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Periventricular leukomalacia and retinopathy in a term infant born to a mother with asthma

Journal article
Authors N. Hagwall
Eva Engström
Ann Hellström
Lena Jacobson
Published in Dev Med Child Neurol
Volume 48
Issue 4
Pages 301-3
Publication year 2006
Published at Institute of Neuroscience and Physiology, Department of Clinical Neuroscience and Rehabilitation
Institute of Clinical Sciences
Pages 301-3
Language en
Links file:///U:/EndNoteRefs/PDF_arkiv/De...
Keywords Anti-Asthmatic Agents/therapeutic use, Anti-Inflammatory Agents/therapeutic use, Anticoagulants/therapeutic use, Asthma/drug therapy, Child, Female, Fetal Growth Retardation, Humans, Infant, Newborn, Leukomalacia, Periventricular/*etiology, Male, Pregnancy, Pregnancy Complications/*drug therapy, Retinal Detachment/*etiology, Retinal Dysplasia/*etiology, Tranquilizing Agents/therapeutic use
Subject categories Medical and Health Sciences

Abstract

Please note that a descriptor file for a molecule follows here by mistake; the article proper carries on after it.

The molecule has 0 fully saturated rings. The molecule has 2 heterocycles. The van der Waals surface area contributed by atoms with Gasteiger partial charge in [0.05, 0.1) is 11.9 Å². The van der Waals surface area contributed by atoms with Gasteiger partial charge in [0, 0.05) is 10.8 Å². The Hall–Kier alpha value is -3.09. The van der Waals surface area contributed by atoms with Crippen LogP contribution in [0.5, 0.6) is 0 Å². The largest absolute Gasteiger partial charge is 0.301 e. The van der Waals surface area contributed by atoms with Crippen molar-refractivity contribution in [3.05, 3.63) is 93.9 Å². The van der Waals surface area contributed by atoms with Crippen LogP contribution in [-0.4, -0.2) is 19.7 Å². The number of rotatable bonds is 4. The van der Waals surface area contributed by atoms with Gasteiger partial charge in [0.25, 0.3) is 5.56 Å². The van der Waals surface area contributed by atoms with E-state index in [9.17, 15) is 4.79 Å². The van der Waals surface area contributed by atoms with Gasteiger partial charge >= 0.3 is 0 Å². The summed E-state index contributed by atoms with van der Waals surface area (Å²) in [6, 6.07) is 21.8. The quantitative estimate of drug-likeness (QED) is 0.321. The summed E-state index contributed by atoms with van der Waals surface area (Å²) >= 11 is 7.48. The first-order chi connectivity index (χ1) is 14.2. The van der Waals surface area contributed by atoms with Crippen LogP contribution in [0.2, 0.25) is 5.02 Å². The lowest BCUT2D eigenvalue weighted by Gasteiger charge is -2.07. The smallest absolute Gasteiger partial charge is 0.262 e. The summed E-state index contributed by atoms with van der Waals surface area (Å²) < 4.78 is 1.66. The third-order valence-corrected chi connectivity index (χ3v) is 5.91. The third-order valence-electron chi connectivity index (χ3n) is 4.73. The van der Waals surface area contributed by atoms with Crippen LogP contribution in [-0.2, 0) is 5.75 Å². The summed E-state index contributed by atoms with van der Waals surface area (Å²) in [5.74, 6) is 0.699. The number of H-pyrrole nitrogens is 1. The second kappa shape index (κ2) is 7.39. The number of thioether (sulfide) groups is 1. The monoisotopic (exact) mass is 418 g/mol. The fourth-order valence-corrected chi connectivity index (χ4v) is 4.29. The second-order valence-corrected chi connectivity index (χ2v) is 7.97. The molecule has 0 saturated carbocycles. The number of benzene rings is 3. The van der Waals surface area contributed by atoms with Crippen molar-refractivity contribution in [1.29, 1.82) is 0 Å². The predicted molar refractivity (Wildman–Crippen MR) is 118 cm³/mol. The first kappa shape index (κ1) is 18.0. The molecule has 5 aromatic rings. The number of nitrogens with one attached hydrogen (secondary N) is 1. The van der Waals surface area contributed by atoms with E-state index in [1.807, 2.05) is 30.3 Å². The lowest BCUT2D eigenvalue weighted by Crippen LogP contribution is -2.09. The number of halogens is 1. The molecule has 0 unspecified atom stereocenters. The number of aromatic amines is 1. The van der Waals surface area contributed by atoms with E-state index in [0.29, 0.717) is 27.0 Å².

A male child, born at 37+5 gestational weeks (GWs) (birthweight 2000g) after intrauterine growth retardation (IUG; -3 SD), to a mother treated during pregnancy for asthma, developed periventricular leukomalacia and retinopathy with total retinal detachment in the left eye and partial detachment in the right eye. Apart from basic asthma treatment with terbutalin, budesonid, and fenoterolhydrobromid throughout the pregnancy, she was treated with intravenous or oral cortisone for 6.5 weeks from 28+5 GWs. In addition she developed deep venous thrombosis at 29 GWs and was treated with heparin until delivery. Psychotic symptoms during the 31st GW were treated with diazepam, haloperidol, and levomepromazin. Functional sequelae for the child were visual impairment (visual acuity 5/60), uneven intellectual profile (Wechsler Pre-school and Primary Scale of Intelligence, Verbal IQ 94 and Performance IQ 32 at 8y of age), and autistic-like behaviour. The possibility that pre- and perinatal risk factors (e.g. severe maternal illness, IUGR, and cortisone treatment) in a term infant may create conditions for developing eye and brain pathologies commonly closely related to preterm birth should be considered.

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